Leonardo da Vinci, Michelangelo and Raphael are three of the greatest artists in history. But they were also people with ideas and visions that reached far beyond the world of art. They were also bitter rivals, competing for both commissions and fame. All three became immortal.
Every now and then, on rare occasions, an exhibition of one of these three Italian Renaissance artists is organised somewhere in the world. There is always enormous interest in such an event. The name of the artist, the priceless works and all the publicity make people from around the world queue outside museums and galleries.
The three rivals are now working and travelling the world together. This is the first time this has happened and the only time in the foreseeable future. Probably the only time in our lifetime.
The exhibition :And There Was Light will travel the world for eight years, starting in Gothenburg, Sweden on 20 March 2010.Be seen with the masters
Experience the struggle between the masters
Leonardo da Vinci
Leonardo da Vinci (1452–1519) was the oldest of the three masters. He took up an apprenticeship with a sculptor and painter in Florence at a young age and is said to have surpassed his teacher in the art of painting very quickly.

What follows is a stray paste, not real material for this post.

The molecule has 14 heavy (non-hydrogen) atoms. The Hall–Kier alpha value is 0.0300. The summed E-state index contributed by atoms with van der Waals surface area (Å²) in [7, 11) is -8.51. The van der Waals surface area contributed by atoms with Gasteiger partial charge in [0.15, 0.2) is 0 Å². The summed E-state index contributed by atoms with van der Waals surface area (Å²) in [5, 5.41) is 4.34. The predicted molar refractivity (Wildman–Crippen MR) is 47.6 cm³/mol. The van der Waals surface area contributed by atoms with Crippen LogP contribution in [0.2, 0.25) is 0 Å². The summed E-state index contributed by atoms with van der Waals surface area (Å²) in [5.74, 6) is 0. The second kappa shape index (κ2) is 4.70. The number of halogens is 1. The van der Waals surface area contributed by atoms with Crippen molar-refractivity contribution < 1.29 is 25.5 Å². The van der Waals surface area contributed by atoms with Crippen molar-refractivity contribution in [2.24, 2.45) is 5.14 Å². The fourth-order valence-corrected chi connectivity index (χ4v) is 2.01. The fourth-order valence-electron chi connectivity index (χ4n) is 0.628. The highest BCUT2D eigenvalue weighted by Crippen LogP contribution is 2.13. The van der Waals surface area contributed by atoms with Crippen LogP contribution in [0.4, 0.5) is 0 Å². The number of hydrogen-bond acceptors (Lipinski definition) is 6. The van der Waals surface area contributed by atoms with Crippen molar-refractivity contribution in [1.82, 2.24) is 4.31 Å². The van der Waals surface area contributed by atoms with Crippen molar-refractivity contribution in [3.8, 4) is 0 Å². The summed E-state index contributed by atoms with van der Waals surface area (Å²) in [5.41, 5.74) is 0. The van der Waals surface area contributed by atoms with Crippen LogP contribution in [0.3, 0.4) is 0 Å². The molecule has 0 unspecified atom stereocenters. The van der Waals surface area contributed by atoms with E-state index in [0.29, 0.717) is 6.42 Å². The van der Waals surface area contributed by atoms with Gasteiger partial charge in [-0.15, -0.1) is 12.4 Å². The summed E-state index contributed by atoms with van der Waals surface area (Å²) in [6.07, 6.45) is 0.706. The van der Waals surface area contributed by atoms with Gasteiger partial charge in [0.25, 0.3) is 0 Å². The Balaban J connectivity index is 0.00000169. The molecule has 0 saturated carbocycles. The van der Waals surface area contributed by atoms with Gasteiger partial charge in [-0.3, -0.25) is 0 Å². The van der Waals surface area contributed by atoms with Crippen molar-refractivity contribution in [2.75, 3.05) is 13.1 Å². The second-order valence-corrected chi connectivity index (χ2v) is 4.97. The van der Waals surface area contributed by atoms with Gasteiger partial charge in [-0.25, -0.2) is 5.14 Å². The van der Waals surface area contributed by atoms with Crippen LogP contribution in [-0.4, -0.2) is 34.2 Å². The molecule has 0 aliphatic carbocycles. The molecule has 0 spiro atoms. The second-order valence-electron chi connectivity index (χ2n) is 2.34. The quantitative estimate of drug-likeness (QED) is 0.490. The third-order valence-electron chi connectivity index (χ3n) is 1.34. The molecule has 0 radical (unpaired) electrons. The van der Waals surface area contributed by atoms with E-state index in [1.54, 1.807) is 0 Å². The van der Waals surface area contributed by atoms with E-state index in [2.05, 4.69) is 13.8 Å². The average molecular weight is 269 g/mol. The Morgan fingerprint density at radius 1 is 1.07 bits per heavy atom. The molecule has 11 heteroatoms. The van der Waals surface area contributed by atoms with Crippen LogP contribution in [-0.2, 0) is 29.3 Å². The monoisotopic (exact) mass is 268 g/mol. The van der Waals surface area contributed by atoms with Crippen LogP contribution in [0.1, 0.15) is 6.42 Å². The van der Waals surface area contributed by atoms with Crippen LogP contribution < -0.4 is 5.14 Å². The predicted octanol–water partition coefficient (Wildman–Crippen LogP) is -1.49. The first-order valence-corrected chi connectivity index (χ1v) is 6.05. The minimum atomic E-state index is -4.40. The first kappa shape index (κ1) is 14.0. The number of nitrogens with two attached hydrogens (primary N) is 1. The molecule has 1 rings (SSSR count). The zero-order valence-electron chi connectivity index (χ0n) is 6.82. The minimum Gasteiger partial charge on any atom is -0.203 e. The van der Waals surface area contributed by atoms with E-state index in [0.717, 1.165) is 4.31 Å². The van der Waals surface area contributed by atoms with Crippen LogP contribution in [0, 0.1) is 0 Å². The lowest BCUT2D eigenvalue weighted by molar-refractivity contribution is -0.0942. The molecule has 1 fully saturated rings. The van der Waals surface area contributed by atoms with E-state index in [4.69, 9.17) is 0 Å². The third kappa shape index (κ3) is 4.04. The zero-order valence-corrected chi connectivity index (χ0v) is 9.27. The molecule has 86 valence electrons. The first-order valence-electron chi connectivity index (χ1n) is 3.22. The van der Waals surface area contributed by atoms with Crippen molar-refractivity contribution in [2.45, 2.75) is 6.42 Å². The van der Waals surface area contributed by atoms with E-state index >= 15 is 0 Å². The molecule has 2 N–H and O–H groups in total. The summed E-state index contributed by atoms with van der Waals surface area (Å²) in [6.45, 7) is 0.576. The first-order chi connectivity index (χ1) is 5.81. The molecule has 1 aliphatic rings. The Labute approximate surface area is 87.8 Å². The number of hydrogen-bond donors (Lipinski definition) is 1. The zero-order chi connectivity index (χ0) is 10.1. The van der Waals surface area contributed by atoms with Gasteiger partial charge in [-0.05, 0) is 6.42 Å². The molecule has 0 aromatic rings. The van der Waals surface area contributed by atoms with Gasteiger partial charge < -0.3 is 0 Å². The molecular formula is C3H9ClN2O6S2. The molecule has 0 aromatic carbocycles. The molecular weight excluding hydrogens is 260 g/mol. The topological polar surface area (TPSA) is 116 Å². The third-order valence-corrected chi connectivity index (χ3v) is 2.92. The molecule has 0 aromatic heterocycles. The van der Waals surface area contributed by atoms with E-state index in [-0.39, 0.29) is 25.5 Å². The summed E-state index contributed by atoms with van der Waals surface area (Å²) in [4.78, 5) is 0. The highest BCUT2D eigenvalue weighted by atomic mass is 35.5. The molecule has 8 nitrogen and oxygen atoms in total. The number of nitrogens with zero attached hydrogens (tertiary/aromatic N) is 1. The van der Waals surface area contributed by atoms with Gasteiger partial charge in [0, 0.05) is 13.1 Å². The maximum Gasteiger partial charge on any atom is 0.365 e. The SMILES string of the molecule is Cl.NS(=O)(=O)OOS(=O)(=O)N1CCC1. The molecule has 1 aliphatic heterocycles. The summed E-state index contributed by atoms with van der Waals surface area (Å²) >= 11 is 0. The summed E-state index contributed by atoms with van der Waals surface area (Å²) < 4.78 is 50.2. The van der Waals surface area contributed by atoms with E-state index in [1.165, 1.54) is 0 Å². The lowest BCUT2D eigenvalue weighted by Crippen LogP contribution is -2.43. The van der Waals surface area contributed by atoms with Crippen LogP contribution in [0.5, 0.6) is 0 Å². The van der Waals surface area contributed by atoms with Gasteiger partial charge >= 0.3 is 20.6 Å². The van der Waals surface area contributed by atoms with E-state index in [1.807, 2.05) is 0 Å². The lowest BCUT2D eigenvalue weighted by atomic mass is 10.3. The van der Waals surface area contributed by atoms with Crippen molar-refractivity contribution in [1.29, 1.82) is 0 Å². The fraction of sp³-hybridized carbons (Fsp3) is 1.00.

If anyone can be called a universal genius, it is Leonardo. He was not only one of the best painters the world has ever seen. He was also an inventor, an architect, an engineer and a scientist, in most cases with ideas that were way ahead of their time. As if this was not enough, he is also said to have been physically strong and to have had a good singing voice and an attractive appearance.
Although there are very few authentic paintings by Leonardo, he was responsible for some of the world’s most brilliant works. The Mona Lisa and the fresco the Last Supper are the best known.